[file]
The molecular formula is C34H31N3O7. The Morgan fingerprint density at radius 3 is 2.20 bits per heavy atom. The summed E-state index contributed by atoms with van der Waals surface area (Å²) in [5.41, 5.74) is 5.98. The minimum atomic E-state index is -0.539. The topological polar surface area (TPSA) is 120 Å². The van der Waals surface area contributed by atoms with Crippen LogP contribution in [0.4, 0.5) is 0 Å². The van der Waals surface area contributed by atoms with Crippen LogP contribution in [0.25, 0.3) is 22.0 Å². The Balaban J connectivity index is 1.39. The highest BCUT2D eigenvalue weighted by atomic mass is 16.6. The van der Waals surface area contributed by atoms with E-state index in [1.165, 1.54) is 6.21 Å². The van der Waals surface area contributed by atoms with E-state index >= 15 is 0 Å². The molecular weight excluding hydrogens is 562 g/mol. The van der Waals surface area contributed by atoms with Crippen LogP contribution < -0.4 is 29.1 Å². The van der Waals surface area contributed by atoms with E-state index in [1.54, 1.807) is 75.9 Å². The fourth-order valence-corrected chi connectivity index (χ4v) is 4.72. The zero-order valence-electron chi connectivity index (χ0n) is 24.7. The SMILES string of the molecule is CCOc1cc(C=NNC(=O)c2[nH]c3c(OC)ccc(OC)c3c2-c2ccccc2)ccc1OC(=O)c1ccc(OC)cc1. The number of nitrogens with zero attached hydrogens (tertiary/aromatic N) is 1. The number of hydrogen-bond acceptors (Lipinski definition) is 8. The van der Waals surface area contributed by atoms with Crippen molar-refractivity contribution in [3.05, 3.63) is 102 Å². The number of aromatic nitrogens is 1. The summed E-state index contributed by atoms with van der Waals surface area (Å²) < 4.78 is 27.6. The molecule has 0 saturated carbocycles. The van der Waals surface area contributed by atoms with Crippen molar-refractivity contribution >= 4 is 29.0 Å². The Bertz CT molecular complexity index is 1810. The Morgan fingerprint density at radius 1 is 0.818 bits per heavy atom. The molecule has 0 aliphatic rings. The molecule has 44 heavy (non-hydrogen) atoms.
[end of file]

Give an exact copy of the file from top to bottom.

The molecular formula is C34H31N3O7. The Morgan fingerprint density at radius 3 is 2.20 bits per heavy atom. The summed E-state index contributed by atoms with van der Waals surface area (Å²) in [5.41, 5.74) is 5.98. The minimum atomic E-state index is -0.539. The topological polar surface area (TPSA) is 120 Å². The van der Waals surface area contributed by atoms with Crippen LogP contribution in [0.4, 0.5) is 0 Å². The van der Waals surface area contributed by atoms with Crippen LogP contribution in [0.25, 0.3) is 22.0 Å². The Balaban J connectivity index is 1.39. The highest BCUT2D eigenvalue weighted by atomic mass is 16.6. The van der Waals surface area contributed by atoms with E-state index in [1.165, 1.54) is 6.21 Å². The van der Waals surface area contributed by atoms with E-state index >= 15 is 0 Å². The molecular weight excluding hydrogens is 562 g/mol. The van der Waals surface area contributed by atoms with Crippen LogP contribution < -0.4 is 29.1 Å². The van der Waals surface area contributed by atoms with E-state index in [1.54, 1.807) is 75.9 Å². The fourth-order valence-corrected chi connectivity index (χ4v) is 4.72. The zero-order valence-electron chi connectivity index (χ0n) is 24.7. The SMILES string of the molecule is CCOc1cc(C=NNC(=O)c2[nH]c3c(OC)ccc(OC)c3c2-c2ccccc2)ccc1OC(=O)c1ccc(OC)cc1. The number of nitrogens with zero attached hydrogens (tertiary/aromatic N) is 1. The number of hydrogen-bond acceptors (Lipinski definition) is 8. The van der Waals surface area contributed by atoms with Crippen molar-refractivity contribution in [3.05, 3.63) is 102 Å². The number of aromatic nitrogens is 1. The summed E-state index contributed by atoms with van der Waals surface area (Å²) < 4.78 is 27.6. The molecule has 0 saturated carbocycles. The van der Waals surface area contributed by atoms with Crippen molar-refractivity contribution >= 4 is 29.0 Å². The Bertz CT molecular complexity index is 1810. The Morgan fingerprint density at radius 1 is 0.818 bits per heavy atom. The molecule has 0 aliphatic rings. The molecule has 44 heavy (non-hydrogen) atoms.